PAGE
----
Karen: Oh, that is not why I spit water at people. Offering to teach me scales is more of an eye roll.

Are you still using the Logan Circle townhouse top floor from the video on DC Compass as your practice space? Do you have to control the volume pretty rigidly there, not being in a basement? If so, how do you find that impacts playing live at full volume?

Kiki: Yes we are, I live there! Although in the winter it's cold in that glassed in porch! Our neighbors actually don't care at all, we get compliments all the time. Although we had the cops called on us once but we were practicing past 10pm that time. My other band before Five Four sucked and my neighbor was like, "Wow you guys are so much better now, your other band sucked!" We don't hold back in the house, so it's not a problem. We are not insanely loud either so it works out.

Katie: We also do things like make fondue at practice. Karen and Jamie live in NYC now so it's a lot more quiet in the space these days. There's more room to dance. You should at the least see our improved dance moves on the 27th.

Karen: Oh man, when did you guys start having fondue at practices? Bum, I moved away too soon.

How long have you been operating with Karen and Jamie living in another city? Has that made getting together for shows and writing songs together more difficult?

Kiki: Oh, Karen moved to NYC a year and a half ago for grad school, Jamie moved to NYC in July for a job. At least they're in the same place! It's made us play a little less but now we can play NYC more!

Your first EP was self-recorded and released. What do you enjoy about the DIY process?

Jamie: Whispering in the hallway while we each recorded our parts and hearing Kiki cuss secretly on songs!

Kiki: Taking our time! When we go into the studio in January it's going to be a huge time crunch!

Karen: Yeah, it’s definitely more laid back, which is nice.

Katie: At the same time, Silver Sonya does such a fantastic job. I've recorded with Chad and T.J. in the past and I was extremely impressed by their dedication and the quality of their work. I think they'll be able to catch our live sound a lot better than what we did ourselves.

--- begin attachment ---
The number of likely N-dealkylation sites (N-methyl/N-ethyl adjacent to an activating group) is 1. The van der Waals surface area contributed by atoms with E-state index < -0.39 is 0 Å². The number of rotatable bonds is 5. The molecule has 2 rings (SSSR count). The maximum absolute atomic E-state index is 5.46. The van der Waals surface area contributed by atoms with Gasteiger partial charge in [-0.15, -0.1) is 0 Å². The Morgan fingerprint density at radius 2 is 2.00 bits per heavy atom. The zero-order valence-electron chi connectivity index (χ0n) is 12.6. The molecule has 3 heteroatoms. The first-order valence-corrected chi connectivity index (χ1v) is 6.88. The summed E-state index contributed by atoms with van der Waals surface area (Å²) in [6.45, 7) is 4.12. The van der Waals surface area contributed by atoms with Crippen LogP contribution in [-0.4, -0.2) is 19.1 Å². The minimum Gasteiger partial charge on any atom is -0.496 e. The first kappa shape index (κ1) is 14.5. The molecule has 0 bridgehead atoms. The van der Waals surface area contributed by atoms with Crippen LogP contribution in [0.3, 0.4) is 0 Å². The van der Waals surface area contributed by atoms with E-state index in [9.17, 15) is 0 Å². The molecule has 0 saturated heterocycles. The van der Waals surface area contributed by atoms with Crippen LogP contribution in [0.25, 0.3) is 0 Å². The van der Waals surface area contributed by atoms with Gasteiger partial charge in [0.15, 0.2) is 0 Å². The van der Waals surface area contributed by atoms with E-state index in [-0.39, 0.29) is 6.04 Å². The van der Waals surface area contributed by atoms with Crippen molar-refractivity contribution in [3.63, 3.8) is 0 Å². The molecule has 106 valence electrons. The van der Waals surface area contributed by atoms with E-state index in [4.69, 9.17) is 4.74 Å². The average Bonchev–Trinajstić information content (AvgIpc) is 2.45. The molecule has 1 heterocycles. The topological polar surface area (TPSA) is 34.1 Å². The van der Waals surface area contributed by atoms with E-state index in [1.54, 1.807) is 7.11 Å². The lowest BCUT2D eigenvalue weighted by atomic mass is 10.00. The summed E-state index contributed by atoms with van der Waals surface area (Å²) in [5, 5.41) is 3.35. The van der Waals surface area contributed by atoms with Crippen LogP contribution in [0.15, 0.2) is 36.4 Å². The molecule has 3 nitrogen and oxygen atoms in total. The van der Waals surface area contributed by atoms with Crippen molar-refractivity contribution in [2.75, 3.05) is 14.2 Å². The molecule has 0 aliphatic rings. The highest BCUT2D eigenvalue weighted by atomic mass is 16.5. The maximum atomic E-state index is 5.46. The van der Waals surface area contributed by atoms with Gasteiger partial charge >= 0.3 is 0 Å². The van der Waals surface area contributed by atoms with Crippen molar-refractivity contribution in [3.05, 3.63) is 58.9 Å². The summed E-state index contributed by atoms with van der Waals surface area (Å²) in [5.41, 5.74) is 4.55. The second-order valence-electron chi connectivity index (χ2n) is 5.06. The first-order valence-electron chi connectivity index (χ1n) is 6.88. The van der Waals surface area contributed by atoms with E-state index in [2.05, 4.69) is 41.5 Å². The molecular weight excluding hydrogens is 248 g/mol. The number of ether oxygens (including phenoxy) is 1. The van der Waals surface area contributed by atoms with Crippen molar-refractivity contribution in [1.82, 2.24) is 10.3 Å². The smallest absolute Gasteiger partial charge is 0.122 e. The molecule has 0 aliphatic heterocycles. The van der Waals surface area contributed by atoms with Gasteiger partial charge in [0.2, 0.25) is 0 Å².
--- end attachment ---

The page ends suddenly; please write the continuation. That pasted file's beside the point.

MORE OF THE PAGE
On the other side of the coin, what's a pain in the ass about that process?

Jamie: Oh, no one critiques you or makes suggestions — we are all so agreeable it would be nice to have an outside party make suggestions.

Kiki: The quality of the recording is not that great; we are very excited about a high quality recording. Our DIY doesn't capture our full sound.
Katie: Agreed. We're also excited about recording near Weenie Beenie. We have our priorities after all....

Karen: Hmm, no Weenie Beenie for me. But the Thai place is really yummy.

What does it mean to you to be a "D.C. band"? How is that incorporated into your identity/how you think of yourselves, if at all?

Kiki: Well, Karen and I are from the area, so we grew up listening to Dischord bands and going to shows here. Sometimes I think it's nice to be a D.C. band and sometimes not; sometimes I think a lot of undeserving bands in D.C. get too much attention. But all in all it's nice to be a D.C. band because we kind of have that "do it yourself" thing going on. And we're not a bunch of big egos like bands in other major cities.

Katie: I enjoy listening to a lot of bands in the area. But not to offend anyone, I think our shoes are much cuter.

Karen: And our dresses aren’t that shabby either.

Jamie: Well, I definitely think it makes us more patriotic then bands from other cities.

What else do you like/dislike about the music community here?

Kiki: I like how D.C. is getting more and more venues these days and that you can walk almost to every one from our practice house. I don't like how it seems to be controlled by a select few and to get any press you almost have to know someone even if you suck. But we don't suck so it's been harder to us :)

Katie: It's very small for sure, but I think there is a lot of growth potential. Also, I think it's safe to say that everyone is friends in the scene: if you don't know a band directly, you know someone who does. That can have its drawbacks, but it makes for a much friendlier atmosphere when putting together bills and promoting.

Karen: Aw, now that I don’t live in D.C. anymore, I miss the D.C. music scene and all the drunks I was proud to call my friends.


Describe Five Four's songwriting process.

Kiki: Usually Jamie will come up with the lyrics and chords then all of us will write our individual arrangements, it comes together very nicely. Sometimes Karen or myself will write a song but not as much as Jamie, she's very prolific. Basically everyone does their part and it turns out nicely with a lot of different talents coming together.

Karen: Yeah, we’ve been playing together long enough that we all intuitively know how to write our parts around each other. It’s been a bit of a learning process though, cause when we first started, both Sera and I would write crazy leads all over the place, and it would be a big mess. Haha.

Katie: I take credit for the robot sounds for "Robot Love Song".

Do you find it more difficult to come to a consensus with five members than you might with a smaller group?